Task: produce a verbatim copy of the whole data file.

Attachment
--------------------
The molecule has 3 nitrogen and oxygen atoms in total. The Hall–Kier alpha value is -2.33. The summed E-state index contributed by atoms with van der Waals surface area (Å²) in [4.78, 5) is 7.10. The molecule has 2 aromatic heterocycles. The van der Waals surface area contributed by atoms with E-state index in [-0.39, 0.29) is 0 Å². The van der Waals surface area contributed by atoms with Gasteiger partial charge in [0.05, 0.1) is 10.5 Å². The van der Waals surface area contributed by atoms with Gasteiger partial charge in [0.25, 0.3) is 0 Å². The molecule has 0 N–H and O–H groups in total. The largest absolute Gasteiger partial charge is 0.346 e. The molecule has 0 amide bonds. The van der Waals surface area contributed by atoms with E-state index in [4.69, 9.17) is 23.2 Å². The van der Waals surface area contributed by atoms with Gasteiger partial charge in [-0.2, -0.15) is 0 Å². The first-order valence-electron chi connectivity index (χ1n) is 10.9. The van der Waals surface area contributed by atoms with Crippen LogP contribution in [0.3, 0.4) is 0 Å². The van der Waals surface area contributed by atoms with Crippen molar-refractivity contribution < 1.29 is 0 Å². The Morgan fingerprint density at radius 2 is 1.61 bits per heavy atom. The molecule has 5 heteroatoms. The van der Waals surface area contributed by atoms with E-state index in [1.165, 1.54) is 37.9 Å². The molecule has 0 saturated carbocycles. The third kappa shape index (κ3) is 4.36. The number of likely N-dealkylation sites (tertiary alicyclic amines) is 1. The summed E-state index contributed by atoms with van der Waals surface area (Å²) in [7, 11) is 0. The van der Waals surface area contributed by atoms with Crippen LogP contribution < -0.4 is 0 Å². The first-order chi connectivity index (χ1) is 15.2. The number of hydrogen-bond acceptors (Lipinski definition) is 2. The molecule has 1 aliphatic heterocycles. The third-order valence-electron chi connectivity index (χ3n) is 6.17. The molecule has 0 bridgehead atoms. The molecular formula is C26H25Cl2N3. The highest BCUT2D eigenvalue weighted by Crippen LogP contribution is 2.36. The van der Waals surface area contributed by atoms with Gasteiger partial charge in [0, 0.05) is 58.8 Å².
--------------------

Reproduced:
The molecule has 3 nitrogen and oxygen atoms in total. The Hall–Kier alpha value is -2.33. The summed E-state index contributed by atoms with van der Waals surface area (Å²) in [4.78, 5) is 7.10. The molecule has 2 aromatic heterocycles. The van der Waals surface area contributed by atoms with E-state index in [-0.39, 0.29) is 0 Å². The van der Waals surface area contributed by atoms with Gasteiger partial charge in [0.05, 0.1) is 10.5 Å². The van der Waals surface area contributed by atoms with Gasteiger partial charge in [0.25, 0.3) is 0 Å². The molecule has 0 N–H and O–H groups in total. The largest absolute Gasteiger partial charge is 0.346 e. The molecule has 0 amide bonds. The van der Waals surface area contributed by atoms with E-state index in [4.69, 9.17) is 23.2 Å². The van der Waals surface area contributed by atoms with Gasteiger partial charge in [-0.2, -0.15) is 0 Å². The first-order valence-electron chi connectivity index (χ1n) is 10.9. The van der Waals surface area contributed by atoms with Crippen LogP contribution in [0.3, 0.4) is 0 Å². The van der Waals surface area contributed by atoms with Crippen molar-refractivity contribution < 1.29 is 0 Å². The Morgan fingerprint density at radius 2 is 1.61 bits per heavy atom. The molecule has 5 heteroatoms. The van der Waals surface area contributed by atoms with E-state index in [1.165, 1.54) is 37.9 Å². The molecule has 0 saturated carbocycles. The third kappa shape index (κ3) is 4.36. The number of likely N-dealkylation sites (tertiary alicyclic amines) is 1. The summed E-state index contributed by atoms with van der Waals surface area (Å²) in [7, 11) is 0. The van der Waals surface area contributed by atoms with Crippen LogP contribution < -0.4 is 0 Å². The first-order chi connectivity index (χ1) is 15.2. The number of hydrogen-bond acceptors (Lipinski definition) is 2. The molecule has 1 aliphatic heterocycles. The third-order valence-electron chi connectivity index (χ3n) is 6.17. The molecule has 0 bridgehead atoms. The molecular formula is C26H25Cl2N3. The highest BCUT2D eigenvalue weighted by Crippen LogP contribution is 2.36. The van der Waals surface area contributed by atoms with Gasteiger partial charge in [0, 0.05) is 58.8 Å².